The Cybermen are great in this too. I love how they're animated in `Episode 3' when they threaten the Doctor and company in sick bay stating `Stand back. Stand back from that door.' I love it when their mouths open and close when they say the lines, much like in a similar style to the new series Cybermen when their mouths glow blue on and off when speaking. Their voices are brilliant as they do sound very electronic, harsh and got a bit of edge to them much like how the new series Cybermen sound like. Their designs are also brilliant too making them look more robotic as how Cybermen should be in my opinion. They're a great improvement to the `Tenth Planet' ones which to me were awful and very primitive.

I love it when the Cybermen march down on the moon surface advancing to attack the base in full force. They look so beautiful and metallic when watching them on the moon surface in `Episode 4' of the story.

The rest of the guest cast include Patrick Barr who's memorable as the base commander Hobson, and Andre Maranne playing Benoit (who I know very well for playing Andre in the `Fawlty Towers' episode `Gourmet Night', so it was great to watch him in this).

The special features on this DVD are rather limited, but they're good to watch.

There's the flagship documentary `Lunar Landing' focusing on the making of `The Moonbase' with interviews from Anneke Wills, Frazer Hines, Reg Whitefield (who plays a Cyberman in this), etc. There's a commentary on `Episodes 2 and 4' from Anneke Wills, Frazer Hines, Edward Phillips (who played one of the scientists in the story) and Brian Hodgson (sound designer for the story). There's a series of interviews acting as a commentary soundtrack on `Episodes 1 and 3' moderated by Toby Hadoke which includes Kit Pedler's daughters Lucy and Carol; producer Innes Lloyd, assistant floor manager Lovett Bickford (who would later direct `The Leisure Hive'), and Cyberman actors Barry Noble, Derek Chaffer and Reg Whitehead.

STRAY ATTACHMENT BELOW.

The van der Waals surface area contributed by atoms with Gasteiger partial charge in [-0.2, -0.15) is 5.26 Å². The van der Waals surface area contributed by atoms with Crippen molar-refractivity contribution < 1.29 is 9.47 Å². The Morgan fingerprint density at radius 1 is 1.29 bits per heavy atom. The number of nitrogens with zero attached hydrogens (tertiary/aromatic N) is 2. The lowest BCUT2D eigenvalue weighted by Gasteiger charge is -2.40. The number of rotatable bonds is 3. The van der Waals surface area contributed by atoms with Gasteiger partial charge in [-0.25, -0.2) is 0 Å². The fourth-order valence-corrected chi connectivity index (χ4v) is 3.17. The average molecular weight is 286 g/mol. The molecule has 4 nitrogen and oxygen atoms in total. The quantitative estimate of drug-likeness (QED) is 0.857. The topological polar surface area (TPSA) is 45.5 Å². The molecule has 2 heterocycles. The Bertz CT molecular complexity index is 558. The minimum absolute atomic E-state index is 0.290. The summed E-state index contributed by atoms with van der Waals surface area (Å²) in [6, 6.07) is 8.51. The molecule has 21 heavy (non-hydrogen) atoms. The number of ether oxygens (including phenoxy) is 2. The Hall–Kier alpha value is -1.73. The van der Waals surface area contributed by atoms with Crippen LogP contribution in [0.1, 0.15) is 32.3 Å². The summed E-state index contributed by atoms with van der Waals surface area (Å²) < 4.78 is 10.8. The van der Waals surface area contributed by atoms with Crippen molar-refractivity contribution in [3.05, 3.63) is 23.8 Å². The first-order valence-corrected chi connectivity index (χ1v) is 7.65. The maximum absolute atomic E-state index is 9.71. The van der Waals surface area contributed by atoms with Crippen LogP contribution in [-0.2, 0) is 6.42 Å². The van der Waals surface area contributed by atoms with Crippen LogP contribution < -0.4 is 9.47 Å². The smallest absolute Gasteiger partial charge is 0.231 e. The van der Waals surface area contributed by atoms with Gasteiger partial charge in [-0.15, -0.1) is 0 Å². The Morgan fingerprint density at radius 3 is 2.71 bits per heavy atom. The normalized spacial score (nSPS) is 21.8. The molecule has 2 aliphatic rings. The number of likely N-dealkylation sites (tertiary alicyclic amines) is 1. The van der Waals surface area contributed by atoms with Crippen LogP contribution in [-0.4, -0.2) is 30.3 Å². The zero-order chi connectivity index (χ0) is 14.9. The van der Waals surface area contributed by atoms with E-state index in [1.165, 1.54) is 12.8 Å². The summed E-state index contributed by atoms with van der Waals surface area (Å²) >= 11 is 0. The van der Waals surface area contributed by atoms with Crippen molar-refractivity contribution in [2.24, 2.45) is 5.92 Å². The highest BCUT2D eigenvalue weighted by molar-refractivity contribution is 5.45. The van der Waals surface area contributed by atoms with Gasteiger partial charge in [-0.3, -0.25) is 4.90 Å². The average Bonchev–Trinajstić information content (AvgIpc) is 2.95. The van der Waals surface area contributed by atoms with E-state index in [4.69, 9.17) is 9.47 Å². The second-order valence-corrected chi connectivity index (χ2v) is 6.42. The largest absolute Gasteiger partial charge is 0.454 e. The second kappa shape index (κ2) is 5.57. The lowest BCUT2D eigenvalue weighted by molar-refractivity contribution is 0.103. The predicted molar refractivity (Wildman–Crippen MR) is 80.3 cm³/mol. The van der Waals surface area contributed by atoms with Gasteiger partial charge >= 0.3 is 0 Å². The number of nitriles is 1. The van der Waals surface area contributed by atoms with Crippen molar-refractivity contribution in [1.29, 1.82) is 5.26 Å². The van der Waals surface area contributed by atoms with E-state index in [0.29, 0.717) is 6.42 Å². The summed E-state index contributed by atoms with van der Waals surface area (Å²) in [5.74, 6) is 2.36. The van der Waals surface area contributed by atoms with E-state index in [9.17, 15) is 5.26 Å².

There's a photo gallery for this story, a Radio Times listings PDF and a info-text commentary option to watch during the story. There's an exciting `coming soon' trailer for `The Underwater Menace' which must be now complete with animated episodes since it's a four part story. Don't know when that's going to come out, but it sounds very exciting.

I'm very happy `The Moonbase' is now complete on DVD. I've waited for this a long time with animated episodes to complete the story. Now `The Moonbase' can now be enjoyed to watch in its entirey with the Doctor, Jamie, Polly and Ben against the Cybermen.

One word of warning - `DON'T TAKE THE SUGAR IN YOUR COFFEE!!!!'

The next adventure for the Doctor, Polly, Ben and Jamie is 'The Macra Terror'.
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13 of 16 people found the following review helpful
4.0 out of 5 stars "Clever, clever, clever", 18 Jan 2014
By 
Mr. D. K. Smith (South Wales, UK) - See all my reviews
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This review is from: Doctor Who - The Moonbase [DVD] (DVD)
Broadcast in February/March 1967, The Moonbase is a creepily effective story with a setting that, at the time, was pure science fiction as it wouldn't be until 1969 that Neil Armstrong and Buzz Aldin would actually set foot on the Moon.

Some four months after their debut in The Tenth Planet, the Cybermen (after receiving a considerable makeover) are back for a rematch. They look sleeker, but also less human and more robot-like. There's no denying that Troughton-era Cybermen are iconic - but the clumsy, cumbersome Tenth Planet Cybermen had a certain menace which none of the later incarnations had.